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Do Political Films Matter?

Oliver Stone's W, which releases this week, is the latest of many movies about pols and politics, but whether they actually affect election outcomes is hard to say.

Hollywood and Washington have never been the most comfortable of bedfellows. There is a mutual skepticism—sometimes disdain—between the two, and yet they are bound up together as closely as two American cultural institutions could possibly be. Politics and Hollywood go together like baseball and hot dogs, fireworks and the 4th of July.

Movies are constantly being made about politics, and politicians—particularly Democrats—often use Hollywood for their own purposes. The relationship is typically amplified in election years, when partisans on both sides use any and all media to sway voters one way or another—and mud-slinging 30-second TV commercials are only the beginning.

The latest example of this hits theaters this week: Oliver Stone's W, a biopic about George W. Bush, releases on Friday—conveniently, just two weeks before the presidential election. Though Stone claims the film is a "fair and balanced" portrait of the President, he also admits, "A lot will shock you … I think in this present political state, the real George W. Bush might not approve of this movie. But this movie tries to understand George W. Bush—the good, the bad and the ugly."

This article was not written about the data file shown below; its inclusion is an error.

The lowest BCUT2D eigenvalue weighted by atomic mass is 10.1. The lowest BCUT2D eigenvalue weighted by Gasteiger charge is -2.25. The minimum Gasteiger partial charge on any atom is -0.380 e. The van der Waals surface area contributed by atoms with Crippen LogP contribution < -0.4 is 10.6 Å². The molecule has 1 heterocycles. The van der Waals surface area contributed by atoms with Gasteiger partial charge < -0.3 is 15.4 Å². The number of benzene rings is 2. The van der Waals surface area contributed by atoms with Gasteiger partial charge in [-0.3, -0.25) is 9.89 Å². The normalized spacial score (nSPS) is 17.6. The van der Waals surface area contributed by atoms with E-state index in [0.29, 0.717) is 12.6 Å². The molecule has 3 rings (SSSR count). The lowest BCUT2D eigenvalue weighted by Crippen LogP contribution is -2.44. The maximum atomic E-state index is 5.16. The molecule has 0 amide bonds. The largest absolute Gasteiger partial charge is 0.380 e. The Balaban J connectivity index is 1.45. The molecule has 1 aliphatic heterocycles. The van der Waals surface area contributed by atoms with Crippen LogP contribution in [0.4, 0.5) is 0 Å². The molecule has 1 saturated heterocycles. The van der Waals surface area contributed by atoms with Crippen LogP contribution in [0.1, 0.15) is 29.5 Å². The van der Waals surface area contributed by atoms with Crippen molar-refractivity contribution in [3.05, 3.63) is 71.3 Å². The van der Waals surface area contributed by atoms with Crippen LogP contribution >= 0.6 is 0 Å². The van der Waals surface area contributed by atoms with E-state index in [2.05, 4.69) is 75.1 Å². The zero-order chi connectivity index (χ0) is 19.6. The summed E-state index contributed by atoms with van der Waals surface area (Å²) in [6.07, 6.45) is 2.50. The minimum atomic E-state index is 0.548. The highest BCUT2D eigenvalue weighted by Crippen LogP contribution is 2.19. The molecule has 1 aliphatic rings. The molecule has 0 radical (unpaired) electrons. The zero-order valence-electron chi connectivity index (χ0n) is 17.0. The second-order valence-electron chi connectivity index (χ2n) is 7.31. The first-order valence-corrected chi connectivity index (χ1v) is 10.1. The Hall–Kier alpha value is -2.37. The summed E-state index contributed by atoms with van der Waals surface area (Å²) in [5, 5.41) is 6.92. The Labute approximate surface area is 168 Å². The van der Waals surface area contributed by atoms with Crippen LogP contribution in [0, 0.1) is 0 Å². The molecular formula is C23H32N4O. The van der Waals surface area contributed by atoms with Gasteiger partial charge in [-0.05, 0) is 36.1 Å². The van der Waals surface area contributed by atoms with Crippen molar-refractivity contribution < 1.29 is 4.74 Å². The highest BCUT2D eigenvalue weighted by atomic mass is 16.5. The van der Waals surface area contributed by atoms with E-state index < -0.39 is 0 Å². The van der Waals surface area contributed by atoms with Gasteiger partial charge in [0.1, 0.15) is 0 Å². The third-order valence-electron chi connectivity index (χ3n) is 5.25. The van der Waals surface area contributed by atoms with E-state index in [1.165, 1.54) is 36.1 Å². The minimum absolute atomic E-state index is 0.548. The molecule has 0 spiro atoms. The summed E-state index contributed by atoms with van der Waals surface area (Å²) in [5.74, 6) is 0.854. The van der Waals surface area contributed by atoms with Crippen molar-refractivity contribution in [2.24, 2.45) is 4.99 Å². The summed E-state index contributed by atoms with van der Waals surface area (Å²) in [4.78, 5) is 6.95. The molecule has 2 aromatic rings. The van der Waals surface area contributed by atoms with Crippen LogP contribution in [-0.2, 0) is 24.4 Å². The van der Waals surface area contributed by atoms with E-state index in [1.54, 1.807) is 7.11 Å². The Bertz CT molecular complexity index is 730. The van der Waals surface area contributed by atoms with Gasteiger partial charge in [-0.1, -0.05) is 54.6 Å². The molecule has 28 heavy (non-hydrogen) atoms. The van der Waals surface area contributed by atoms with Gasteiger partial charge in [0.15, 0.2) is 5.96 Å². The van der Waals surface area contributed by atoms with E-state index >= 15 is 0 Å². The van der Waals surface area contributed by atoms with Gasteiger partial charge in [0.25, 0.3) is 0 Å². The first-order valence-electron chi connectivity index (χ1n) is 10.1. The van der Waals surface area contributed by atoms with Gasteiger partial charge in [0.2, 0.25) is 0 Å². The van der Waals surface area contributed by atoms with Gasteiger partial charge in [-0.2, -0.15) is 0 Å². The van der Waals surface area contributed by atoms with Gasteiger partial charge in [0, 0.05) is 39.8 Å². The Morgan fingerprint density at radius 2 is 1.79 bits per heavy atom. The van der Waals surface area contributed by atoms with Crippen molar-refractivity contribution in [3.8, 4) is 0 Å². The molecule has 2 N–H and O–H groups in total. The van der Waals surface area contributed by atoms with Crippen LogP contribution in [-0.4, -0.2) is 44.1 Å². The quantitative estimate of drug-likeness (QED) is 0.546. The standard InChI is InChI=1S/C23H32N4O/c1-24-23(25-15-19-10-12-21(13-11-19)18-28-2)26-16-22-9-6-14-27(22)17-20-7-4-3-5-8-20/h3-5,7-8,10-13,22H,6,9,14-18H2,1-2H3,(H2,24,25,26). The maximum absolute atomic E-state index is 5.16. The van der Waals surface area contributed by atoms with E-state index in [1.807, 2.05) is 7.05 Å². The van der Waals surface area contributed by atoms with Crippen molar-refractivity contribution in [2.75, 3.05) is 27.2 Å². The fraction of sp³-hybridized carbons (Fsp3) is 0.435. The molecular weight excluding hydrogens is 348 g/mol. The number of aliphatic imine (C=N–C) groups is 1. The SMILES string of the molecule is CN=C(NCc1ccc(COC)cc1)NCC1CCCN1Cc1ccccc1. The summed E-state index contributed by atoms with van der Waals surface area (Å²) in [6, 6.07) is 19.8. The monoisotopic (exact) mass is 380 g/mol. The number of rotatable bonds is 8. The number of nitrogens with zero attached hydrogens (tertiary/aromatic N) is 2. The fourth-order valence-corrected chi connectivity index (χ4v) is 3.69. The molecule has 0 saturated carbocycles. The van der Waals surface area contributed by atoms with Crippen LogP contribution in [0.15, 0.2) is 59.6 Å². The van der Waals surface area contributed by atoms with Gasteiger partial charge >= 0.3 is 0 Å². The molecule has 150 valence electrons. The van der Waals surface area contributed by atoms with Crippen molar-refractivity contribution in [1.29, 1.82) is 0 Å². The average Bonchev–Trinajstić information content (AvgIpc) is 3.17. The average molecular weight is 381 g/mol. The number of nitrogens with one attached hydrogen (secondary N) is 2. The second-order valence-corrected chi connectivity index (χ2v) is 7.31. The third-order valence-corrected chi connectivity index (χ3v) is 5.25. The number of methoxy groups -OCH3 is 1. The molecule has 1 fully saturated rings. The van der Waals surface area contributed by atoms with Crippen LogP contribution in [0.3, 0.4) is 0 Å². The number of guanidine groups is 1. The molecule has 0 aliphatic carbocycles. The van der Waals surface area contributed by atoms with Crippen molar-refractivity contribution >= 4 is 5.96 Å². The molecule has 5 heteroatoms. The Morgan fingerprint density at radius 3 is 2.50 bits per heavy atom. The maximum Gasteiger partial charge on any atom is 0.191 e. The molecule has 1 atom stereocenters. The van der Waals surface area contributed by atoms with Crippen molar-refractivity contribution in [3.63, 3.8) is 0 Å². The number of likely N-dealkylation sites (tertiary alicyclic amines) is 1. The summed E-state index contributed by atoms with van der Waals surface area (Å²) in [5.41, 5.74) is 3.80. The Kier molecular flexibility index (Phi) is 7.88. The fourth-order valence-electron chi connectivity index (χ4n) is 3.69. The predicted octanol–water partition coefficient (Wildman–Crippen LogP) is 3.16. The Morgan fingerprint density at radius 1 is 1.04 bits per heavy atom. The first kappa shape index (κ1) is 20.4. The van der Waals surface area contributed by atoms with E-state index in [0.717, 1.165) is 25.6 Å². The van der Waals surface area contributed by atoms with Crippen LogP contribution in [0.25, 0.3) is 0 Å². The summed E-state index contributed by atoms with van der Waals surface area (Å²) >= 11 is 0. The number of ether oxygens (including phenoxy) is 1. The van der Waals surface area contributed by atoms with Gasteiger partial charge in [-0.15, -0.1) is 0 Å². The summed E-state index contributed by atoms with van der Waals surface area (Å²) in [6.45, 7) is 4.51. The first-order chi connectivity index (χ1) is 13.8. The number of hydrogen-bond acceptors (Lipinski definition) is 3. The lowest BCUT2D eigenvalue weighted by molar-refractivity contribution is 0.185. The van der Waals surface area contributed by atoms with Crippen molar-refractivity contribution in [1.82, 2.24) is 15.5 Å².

Josh Brolin, who plays the title role, is a little more pointed: "It's about a guy who was flailing around, who pulled his life together at 40 and became president, and asks if he really wanted to be, should he have been, would it be better if he hadn't been and whether we all would have been better off if he'd become baseball commissioner." Still, Newsweek says "the widely reviled Bush comes off better than you'd think." At any rate, W will doubtless be a polemic for Bush-haters and defenders.

W is just one example of "election year ...

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Posted:
June
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